Interpreting Chopin byIdil Biret
Although the romanticera in its music and its performances is not so far from our own time, forvarious reasons we seem to have distanced ourselves from it. As a consequence,often composers very different from one another like Chopin, Liszt, Schumannand Wagner are brought under the same title of Romantic Composers. In thiscontext it is quite normal to find Chopin and Liszt mentioned together ascomposers of similar style, while there are no two sound worlds as differentfrom one another as those of Chopin and Liszt. The conception of the pianosound that Chopin created is based on the model of the voice. Liszt, on theother hand, fascinated by the development of the modern piano during his period,challenges the orchestra in an attempt to reproduce on the piano the richnessof the orchestral palette.
It must be among thefondest wishes of any pianist to be able to have heard Chopin perform his ownmusic. Fortunately there are some recordings providing indirectly some evidenceof this way of approaching the piano. One may in particular mention therecordings of Raoul von Koczalski who studied with Chopin's pupil Karol Mikuli.
It is also enlightening to listen to the recordings of Cortot, a pupil ofDecombes who received precious counsel from Chopin. Further, Friedman, dePachmann and Paderewski who were not direct descendants of Chopin were stillclose enough to his aesthetic conceptions to be able to convey the spontaneityChopin is said to have brought to his playing as well as the polyphonic andrhythmic richness which are so apparent in Chopin's conception of the piano. Inspite of the inferior quality of the recordings from the earlier part of thiscentury, a considerable number of common points are audible in the performancesof these pianists. Notably, a very fine legato, a piano sound that never losesits roundness since intensity replaces force, the exact feeling of rubato,recognition of the importance of inner voices and consequently a remarkablesense of polyphony. Contrary to the popular image of the romantic virtuoso,simplicity and naturalness remain exemplary in the way these great Chopininterpreters approach music.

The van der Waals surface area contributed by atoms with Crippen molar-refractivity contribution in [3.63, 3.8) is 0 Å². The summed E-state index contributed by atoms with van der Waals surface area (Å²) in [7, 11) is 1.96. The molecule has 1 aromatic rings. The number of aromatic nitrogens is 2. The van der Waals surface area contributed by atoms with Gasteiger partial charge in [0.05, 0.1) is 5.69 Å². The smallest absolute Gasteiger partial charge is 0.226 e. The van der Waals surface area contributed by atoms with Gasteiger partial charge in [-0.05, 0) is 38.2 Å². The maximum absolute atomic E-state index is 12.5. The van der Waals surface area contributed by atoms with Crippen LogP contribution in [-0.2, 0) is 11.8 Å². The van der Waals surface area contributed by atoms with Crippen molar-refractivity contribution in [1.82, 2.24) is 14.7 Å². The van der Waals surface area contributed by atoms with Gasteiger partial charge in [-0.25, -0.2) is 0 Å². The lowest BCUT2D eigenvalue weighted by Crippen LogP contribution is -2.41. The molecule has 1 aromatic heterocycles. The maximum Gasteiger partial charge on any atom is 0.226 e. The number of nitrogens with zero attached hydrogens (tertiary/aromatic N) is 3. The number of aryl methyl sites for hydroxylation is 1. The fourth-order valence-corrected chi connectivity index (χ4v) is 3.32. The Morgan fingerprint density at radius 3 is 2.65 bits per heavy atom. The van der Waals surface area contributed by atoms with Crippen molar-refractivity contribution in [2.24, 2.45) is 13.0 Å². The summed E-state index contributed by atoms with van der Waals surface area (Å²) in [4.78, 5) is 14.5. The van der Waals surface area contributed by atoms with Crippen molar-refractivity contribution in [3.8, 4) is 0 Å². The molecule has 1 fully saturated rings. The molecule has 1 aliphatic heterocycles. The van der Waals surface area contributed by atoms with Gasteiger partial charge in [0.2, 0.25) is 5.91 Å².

It is interesting tonote also the evidence left by musicians, contemporaries of Chopin, andChopin's pupils about his interpretations. A perfect legato drawing itsinspiration from bel canto and unimaginable richness in tone-colour were theproduct of subtle variations in a sound full of charm and a purity that lost noneof its fullness even in its forte passages. Chopin could not sound aggressive,especially on the pianos of that period. Berlioz wrote, "To be able toappreciate Chopin fully, I think one must hear him from close by, in the salonrather than in a theatre."
Chopin's sense ofrubato was unrivalled. The temps derobe (stolen time) assumed under thehands of the great master its true meaning. Mikuli gives a description of therubato as Chopin conceived it, which seems to be of penetrating clarity. Afterrecalling that Chopin was inflexible in keeping the tempo and that themetronome was always on his piano, Mikuli explains, "Even in his rubato,where one hand - the accompanying one - continues to play strictly in time, theother - the hand which sings the melody - freed from all metric restraintconveys the true musical expression, impatience, like someone whose speechbecomes fiery with enthusiasm."
Together with acertain classicism, moderation was the basis of the world of Chopin. Hence,playing his music on the powerful modern pianos and in large concert halls isoften problematic. One should ideally never go beyond a self-?¡imposed limit ofsound and keep in mind as the criteria the possibilities of the human voice. Itis therefore better to s